According to his official website, he was recalled to active duty in 2013 to serve with the US army in Afghanistan to dismantle “terrorist networks and criminalise the Taliban insurgency”. He also held the portfolio of economy, energy and business as assistant to former secretary of state Condoleezza Rice.

“He focused on fighting terrorist financing, and implementing policies relating to international energy, economic, trade, finance, transportation, telecommunications, and Arctic issues,” says a short biography on the website.

Sullivan’s past role in US intelligence and security affairs is something he has in common with most members of IRI’s board of directors.

The following are some members of the IRI board of directors who have in some way served in posts related to US military operations, foreign relations and intelligence:

  • Randy Scheunemann, former national security adviser to Senate Republican leaders.
  • Kelly Ayotte, former member of a committee on “Emerging Threats and Capabilities” under the Congress’ committee on Armed Services.
  • Judy A Black, a consultant who, according to her law firm, is “recognised as one of the premier Republican lobbyists in Washington, DC”.
  • J Scott Carpenter, former director of governance for the Coalition Provisional Authority in Iraq.
  • Tom Cotton, served five years on active duty including two combat tours in Iraq and Afghanistan.
  • Joni Ernst, former lieutenant colonel in the Iowa Army National Guard, and the first female combat veteran to be elected as senator.
  • Alison B Fortier, former vice-president for Missile Defense and Strategic Systems in Lockheed Martin.
  • Christopher J Fussner, worked with global welfare group Church World Service as a Refugee Resettlement Officer during the Vietnam refugees crisis in Malaysia.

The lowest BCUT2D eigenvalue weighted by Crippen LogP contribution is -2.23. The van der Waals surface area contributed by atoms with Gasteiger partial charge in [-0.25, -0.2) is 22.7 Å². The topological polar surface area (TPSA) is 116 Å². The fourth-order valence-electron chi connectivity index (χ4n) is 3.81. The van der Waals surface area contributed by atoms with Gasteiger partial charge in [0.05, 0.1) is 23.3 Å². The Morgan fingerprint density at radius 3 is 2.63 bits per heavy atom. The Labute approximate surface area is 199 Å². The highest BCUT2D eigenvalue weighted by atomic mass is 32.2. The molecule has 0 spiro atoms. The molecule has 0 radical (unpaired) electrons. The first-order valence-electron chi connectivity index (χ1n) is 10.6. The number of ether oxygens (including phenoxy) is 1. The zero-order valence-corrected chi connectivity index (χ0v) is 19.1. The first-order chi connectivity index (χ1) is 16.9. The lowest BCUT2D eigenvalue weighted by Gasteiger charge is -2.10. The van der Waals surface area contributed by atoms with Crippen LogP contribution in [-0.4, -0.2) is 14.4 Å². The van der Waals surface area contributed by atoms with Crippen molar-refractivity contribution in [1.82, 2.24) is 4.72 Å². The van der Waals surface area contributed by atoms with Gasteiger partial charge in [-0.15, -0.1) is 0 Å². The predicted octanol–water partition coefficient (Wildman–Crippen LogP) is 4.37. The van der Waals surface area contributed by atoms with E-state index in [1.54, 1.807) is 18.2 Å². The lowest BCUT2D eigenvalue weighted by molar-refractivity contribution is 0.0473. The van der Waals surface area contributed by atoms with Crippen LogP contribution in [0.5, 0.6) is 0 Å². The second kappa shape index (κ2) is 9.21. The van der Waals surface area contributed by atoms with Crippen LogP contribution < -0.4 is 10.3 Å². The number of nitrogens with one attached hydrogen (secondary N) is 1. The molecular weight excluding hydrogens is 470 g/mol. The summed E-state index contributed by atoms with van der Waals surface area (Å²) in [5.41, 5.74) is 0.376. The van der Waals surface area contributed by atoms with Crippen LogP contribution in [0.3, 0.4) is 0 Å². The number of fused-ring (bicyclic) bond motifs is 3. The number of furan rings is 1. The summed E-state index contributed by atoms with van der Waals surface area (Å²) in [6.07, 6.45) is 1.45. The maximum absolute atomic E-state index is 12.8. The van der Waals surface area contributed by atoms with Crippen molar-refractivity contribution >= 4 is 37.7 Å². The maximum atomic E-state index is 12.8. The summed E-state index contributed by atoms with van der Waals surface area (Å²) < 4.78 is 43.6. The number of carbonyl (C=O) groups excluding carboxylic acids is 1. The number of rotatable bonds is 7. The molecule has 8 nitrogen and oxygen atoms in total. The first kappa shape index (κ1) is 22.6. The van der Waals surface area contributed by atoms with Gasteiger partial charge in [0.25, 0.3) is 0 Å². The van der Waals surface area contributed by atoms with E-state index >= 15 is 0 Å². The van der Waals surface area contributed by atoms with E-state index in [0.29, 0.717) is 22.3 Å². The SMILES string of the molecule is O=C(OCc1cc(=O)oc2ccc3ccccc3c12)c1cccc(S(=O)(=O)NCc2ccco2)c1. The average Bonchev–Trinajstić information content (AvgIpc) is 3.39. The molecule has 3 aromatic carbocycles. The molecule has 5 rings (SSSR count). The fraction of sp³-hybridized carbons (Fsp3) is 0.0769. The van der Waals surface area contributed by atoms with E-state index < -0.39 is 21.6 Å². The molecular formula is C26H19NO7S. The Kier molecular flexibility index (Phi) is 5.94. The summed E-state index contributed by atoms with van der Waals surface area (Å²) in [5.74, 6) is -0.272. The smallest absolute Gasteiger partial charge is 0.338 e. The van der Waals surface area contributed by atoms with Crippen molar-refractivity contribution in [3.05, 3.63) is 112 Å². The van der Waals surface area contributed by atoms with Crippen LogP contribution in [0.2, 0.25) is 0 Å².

• Lindsey Graham, Republican Senator, former US Air Force colonel who served in Iraq, and part of committee on “Emerging Threats and Capabilities” under the Congress’ committee on Armed Services.
  • Kay Granger, part of Congress subcommittee on “State, Foreign Operations, and Related Programs” and co-chair of Anti-Terrorism Caucus, one of the “most recognised and influential leaders on defence and foreign policy”, according to the IRI website.
  • Janet Mullins Grissom, former political director for George Bush Sr in the 1988 presidential campaign.
  • James T Kolbe, former US Navy officer and board member of government-funded think tank Freedom House.
  • David Kramer, former president of Freedom House and adviser to the State Department.
  • John McCain, former twice presidential candidate and member of Senate Armed Services Committee, “heavily engaged in US foreign policy and defence issues”, according to IRI.
  • HR McMaster, US army general, served briefly as national security adviser to President Donald Trump, and was involved in military operations such as the Gulf War, Operation Enduring Freedom, and Operation Iraqi Freedom.
  • Mitt Romney, former governor and Republican presidential candidate who lost to Barack Obama in 2012.
  • Kristen Silverberg, former senior adviser to Paul Bremer when he led the US-backed Provisional Authority in Iraq.
  • Frances Townsend, former Homeland Security adviser, reporting to president George W Bush on homeland security and counterterrorism. She also headed the Intelligence Policy and Review, whose functions included approving intelligence-gathering activities.
  • Olin L Wethington, director of economic policy for US-backed Provisional Authority in Iraq.